Curator and editor of the World of Playing Cards since 1996. He is a former committee member of the IPCS and was graphics editor of The Playing-Card journal for many years. He has lived at various times in Chile, England and Wales and is currently living in Extremadura, Spain. Simon's first limited edition pack of playing cards was a replica of a seventeenth century traditional English pack, which he produced from woodblocks and stencils.
Celebrating the work of Andreas Vesalius in the quincentenary year of his birth.
Portuguese proverbs in combination with special courts and suit-signs published by Apenas Livros, Lisbon.
Cheerful, colourful designs on handmade paper from Nepal.
Non-standard designs on Nepalese handmade paper for Pilgrims Book House, Kathmandu, Nepal, c.2000.
Myriorama of Italian scenery, 1824.
Chad Valley Co. Ltd (incorporating Johnson Brothers (Harborne) Ltd, the long-established UK brand bought by Woolworths in 1988 and now sold at Argos.
‘History of fashion’ cultural quartet game designed by Erika Werner-Nestler, 1954.
The XIXth Century published by John Jaques & Son, c.1875.
Geschichte des Buchgewerbes illustrated by Ludwig Winkler, published by Verlag für Lehrmittel Pößneck.
“So Fängt Es An” beautifully illustrated by M. Neugebauer, published by Helingsche Verlagsanstalt, c.1950.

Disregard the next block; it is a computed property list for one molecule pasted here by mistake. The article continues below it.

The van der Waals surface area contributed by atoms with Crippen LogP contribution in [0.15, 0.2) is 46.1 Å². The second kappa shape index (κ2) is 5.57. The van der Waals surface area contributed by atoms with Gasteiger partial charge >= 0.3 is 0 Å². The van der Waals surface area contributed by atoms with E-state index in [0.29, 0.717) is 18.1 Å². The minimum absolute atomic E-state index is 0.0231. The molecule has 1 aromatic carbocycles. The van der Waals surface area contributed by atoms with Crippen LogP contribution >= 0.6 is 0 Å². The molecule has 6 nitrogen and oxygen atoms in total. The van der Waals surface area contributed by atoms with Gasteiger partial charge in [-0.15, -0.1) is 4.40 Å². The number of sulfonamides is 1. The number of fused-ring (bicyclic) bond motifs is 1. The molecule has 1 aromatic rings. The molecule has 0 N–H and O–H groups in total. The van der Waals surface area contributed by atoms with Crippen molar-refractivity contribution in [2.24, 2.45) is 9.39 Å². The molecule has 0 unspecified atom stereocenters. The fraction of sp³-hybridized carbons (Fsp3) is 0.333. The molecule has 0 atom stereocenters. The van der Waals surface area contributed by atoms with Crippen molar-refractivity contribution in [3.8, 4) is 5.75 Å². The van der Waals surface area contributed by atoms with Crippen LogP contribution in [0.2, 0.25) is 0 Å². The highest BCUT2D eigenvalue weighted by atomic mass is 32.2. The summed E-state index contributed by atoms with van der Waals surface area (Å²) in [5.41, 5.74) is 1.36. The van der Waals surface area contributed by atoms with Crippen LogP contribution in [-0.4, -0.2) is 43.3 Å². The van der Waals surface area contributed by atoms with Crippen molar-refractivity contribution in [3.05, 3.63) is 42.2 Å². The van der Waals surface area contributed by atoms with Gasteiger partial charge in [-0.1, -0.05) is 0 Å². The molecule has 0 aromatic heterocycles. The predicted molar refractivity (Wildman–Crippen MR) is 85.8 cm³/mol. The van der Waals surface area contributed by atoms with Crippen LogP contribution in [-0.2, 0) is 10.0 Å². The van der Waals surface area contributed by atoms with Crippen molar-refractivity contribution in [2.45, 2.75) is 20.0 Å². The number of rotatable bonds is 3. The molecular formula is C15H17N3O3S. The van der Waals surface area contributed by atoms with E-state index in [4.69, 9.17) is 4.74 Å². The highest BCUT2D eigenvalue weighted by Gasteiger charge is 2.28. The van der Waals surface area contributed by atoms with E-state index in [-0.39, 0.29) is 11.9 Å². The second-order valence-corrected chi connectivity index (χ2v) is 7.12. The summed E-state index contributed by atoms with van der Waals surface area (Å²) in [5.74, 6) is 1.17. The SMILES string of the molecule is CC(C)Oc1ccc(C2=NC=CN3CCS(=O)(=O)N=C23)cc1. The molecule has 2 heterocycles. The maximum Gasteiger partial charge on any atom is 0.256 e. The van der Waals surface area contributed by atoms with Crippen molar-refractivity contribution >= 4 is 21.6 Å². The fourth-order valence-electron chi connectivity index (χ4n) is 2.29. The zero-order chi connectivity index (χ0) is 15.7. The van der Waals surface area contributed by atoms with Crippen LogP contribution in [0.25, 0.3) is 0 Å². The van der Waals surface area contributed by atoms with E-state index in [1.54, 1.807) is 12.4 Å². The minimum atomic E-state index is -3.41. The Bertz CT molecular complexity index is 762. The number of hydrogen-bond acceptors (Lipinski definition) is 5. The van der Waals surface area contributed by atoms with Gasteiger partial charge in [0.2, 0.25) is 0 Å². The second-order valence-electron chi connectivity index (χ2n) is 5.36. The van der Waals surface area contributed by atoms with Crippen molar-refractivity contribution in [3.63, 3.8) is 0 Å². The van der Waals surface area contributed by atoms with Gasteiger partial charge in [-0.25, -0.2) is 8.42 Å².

French for Fun instructive card game published by John Jaques & Son Ltd., c.1930s
Eurotrotter by La Ducale, c.1980s.
Counties of Britain by John Jaques & Son Ltd. c.1930.
“Countries of Empire” published by John Jaques & Son Ltd, c.1930s.
Anma US Armed Forces, 1942.
‘Significant Inventions in Everyday Life’ quartet game published by Verlag für Lehrmittel, Pössneck, 1979.
Playing cards were traditionally sold inside paper wrappers, which were usually thrown away.
Musikinstrumente quartet game published by Verlag für Lehrmittel, Pössneck, 1984.
Botany card game published by Houlston and Wright & Henry Greenwood, c.1860.
Neerlands Glorie Kwartetspel published by Hausemann & Hötte N.V, Amsterdam, 1945.
Rainbow card game and colour mixing guide printed by Goodall & Sons for Robert Johnson, c.1920.
Happy Guides by James Brown & Son (Glasgow) Ltd. around 1910/1915.
Wie Wird das Wetter, a Black Peter game about the weather created by Gunter Eckhardt, published by Rudolf Forkel,1952.
Educación Vial (Road Safety) card game published by H. Fournier, 1995.
Spear’s “Fancy Dress Ball” card game with children dressed in period costumes, 1930s.
Welsh Language Playing Cards designed by Richard Ruston-Burgess, made in Wales, 2020.
“Historische Verkehrswege” quartet game published by Verlag für Lehrmittel Pössneck, 1988.
Aesop’s Fables playing cards by I. Kirk, c.1759.
German History Quartet published by Otto Maier Verlag Ravensburg, c.1930-35.
Musical Snap by C.W. Faulkner & Co., c.1900.
“Atouts de la Vie” wartime card game created by Madame Lucien Willemetz, c.1940.
Pantheon or Heathen Mythology cards for instruction of youth, c.1770.
Roman Empire playing cards designed by G. Wyatt for Green Board Game Co Ltd., 2011.
National Geographic: “Weird But True” kids fun fact playing cards, 2014.
The Royal Historical Game of Cards invented by Jane Roberts and published by Robert Hardwicke, c.1840.
Skits, an instructive card game which sharpens the wits, c.1900.
Desperanto language game by Qui Vive Ltd, c.1990.
Anno Mundi: an early Jaques game described as ‘scripture recreation for the young’ with events in the Bible, c.1875.
“Weights and Measures” card game by John Jaques & Son, Ltd., c.1910, a reminder of some of our more archaic units of measurement.
Hide & Seek with the Kings & Queens of England by John Jaques & Son, c.1875.